"Fool Number 1," "Emotions," "Rockin' Around The Christmas Tree," and "That's All You Gotta Do." Having lent his harmonica skills to Bruce Channel's "Hey! Baby," which topped the pop charts in 1962, Delbert McClinton toured Europe with Channel. While in England, McClinton tutored the leader of a then- unknown band on mouth harp, the results of which subsequently were heard around the world on the Beatles hit "Love Me Do." In 1965 James Brown, "The Godfather of Soul," hit No. 1 on the R & B charts with "Papa's Got A Brand New Bag." By the mid-sixties, Loretta Lynn was the most popular female country singer in America. In 1966 Otis Redding created the intense, Goespel-oriented Dictionary Of Soul. Born in Memphis, Tennessee, Aretha Franklin, "Lady Soul," recorded her first Atlantic disk, "I Never Loved A Man," in Muscle Shoals, Alabama, in 1967, at Fame Recording Studios. At the Monterey Pop Festival in June of 1967, Janis Joplin, distinguished herself with her energetic performance, and quickly rose to stardom. In 1967 Dolly Parton began singing on the Porter Wagner Show. In 1969 Bill Lowery was Broadcast Music's number one publisher. Elvis’ best work appears in 1960, just after he got out of the army. Versions of songs like It's Now Or Never and Are You Lonesome Tonight? show the singer in top form, with some excellent session musicians backing him up. Born in Belfast, Northern Ireland, Morrison first came to fame in 1965 with the group Them and their hits, "Here Comes the Night" and Morrison's "Gloria." Morrison left the group in 1967 to record in New York; the result was "Brown-Eyed Girl". After signing with Warner Bros., he recorded "Astral Weeks," a 1968 collection of mystical, impressionistic folk songs backed by jazz musicians.

In 1970, he began a series of classic albums with "Moondance" and "His Band and Street Choir," yielding the songs "Moondance," "Caravan," "Domino" and "Blue Money."

Music of the 1970’s
Gram Parsons develops a considerable cult following due to his efforts to blur the line between Rock & Roll and Country music during the late 1960's and early 1970's. Gram's influence is key in the development of such early 1970's bands as The Byrds, The Eagles and The Rolling Stones,
J.J. Cale has attained the status of a legend in spite of, or perhaps to a degree because of, his best efforts to remain outside of the spotlight. Cale crossed the threshold to self-sufficiency when Eric Clapton's version of his "After Midnight" was released and became a hit. In 1972, Al Kooper discovered Lynyrd Skynyrd at a favorite hangout. Forming his own label (Sounds of the South) to put out their records, he produces their first three albums, which include the massive hits "Sweet Home Alabama," "Saturday Night Special," and "Freebird." Formed in 1972 and signed to Capricorn Records, The Marshall Tucker Band hit Album Rock radio stations with gold and platinum LPs from 1973 to 1979. In 1973, Tom Petty leaves Gainesville, Florida and sets off for L.A. Allen Toussaint and featuring The Meters as a backing band, it yields two hits singles in "Right Place, Wrong Time" and "Such A Night."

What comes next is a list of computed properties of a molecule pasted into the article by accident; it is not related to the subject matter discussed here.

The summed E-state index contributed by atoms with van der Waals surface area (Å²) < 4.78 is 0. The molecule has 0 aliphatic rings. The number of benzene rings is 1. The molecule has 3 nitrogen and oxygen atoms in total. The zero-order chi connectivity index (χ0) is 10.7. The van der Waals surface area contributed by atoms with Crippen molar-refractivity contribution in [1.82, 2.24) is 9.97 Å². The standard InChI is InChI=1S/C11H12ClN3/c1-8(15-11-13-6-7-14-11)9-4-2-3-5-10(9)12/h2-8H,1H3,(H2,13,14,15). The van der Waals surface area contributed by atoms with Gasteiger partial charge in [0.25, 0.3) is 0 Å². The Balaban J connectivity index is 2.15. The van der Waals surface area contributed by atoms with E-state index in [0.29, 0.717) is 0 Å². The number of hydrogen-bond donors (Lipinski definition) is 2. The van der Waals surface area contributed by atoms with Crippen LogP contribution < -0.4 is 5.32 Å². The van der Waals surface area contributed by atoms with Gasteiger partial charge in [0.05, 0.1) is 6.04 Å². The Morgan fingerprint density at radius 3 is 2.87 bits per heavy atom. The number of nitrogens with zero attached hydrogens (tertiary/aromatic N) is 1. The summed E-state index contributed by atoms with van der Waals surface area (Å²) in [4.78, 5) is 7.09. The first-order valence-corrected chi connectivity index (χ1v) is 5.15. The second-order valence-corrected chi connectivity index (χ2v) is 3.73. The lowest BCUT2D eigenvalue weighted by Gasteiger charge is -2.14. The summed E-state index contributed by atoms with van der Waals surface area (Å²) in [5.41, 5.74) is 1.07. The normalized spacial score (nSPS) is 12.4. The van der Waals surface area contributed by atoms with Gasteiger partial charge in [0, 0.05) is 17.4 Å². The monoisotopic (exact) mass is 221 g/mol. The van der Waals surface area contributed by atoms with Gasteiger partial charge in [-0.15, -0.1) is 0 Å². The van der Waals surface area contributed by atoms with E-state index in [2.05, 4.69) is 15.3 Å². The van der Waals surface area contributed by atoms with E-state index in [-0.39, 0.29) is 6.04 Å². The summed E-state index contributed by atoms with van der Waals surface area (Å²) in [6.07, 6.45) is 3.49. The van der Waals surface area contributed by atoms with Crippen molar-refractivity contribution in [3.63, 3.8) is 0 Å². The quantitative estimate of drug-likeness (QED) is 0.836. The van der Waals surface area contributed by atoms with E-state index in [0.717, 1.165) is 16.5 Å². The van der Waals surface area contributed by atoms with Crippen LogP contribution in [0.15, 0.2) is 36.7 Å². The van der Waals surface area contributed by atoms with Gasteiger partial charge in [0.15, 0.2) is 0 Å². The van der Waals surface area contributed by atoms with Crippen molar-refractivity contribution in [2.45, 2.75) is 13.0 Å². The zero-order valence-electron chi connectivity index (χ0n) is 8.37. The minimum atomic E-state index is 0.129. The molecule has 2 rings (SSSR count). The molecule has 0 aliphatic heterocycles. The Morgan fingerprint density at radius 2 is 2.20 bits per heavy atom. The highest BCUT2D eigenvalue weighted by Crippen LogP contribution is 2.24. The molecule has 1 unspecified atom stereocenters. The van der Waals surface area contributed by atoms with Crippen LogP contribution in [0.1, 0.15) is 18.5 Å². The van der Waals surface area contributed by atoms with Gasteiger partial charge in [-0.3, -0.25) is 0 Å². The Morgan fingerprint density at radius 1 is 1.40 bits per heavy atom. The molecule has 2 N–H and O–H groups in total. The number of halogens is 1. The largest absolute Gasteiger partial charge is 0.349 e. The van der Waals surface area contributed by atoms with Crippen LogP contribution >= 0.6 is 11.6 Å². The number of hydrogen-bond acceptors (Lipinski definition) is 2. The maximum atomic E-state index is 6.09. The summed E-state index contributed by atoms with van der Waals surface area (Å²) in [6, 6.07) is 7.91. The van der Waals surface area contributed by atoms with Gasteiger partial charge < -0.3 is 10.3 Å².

In 1973, Marvin Hamlisch wins an Oscar for the adaptation of Scott Joplin's "The Entertainer" for the Motion Picture The Sting Down in Texas. The Staple Singers - Pops, with daughters Mavis, Yvonne and Cleo - scored top 40 hits in the 60's and 70's with such songs as "I'll Take You There," "Let's Do It Again," and "Respect Yourself." Whether as solo artists, or since 1977 as bandmates, The Neville Brothers, as Newsweek has observed, "poured out a stream of syncopated, funky riveting music that makes you dance and ache and cry inside." R.E.M. and The B-52s were mixing things up in Athens, Georgia. The Sex Pistols make their U.S. debut in Atlanta, Georgia, at The Great Southeast Music Hall.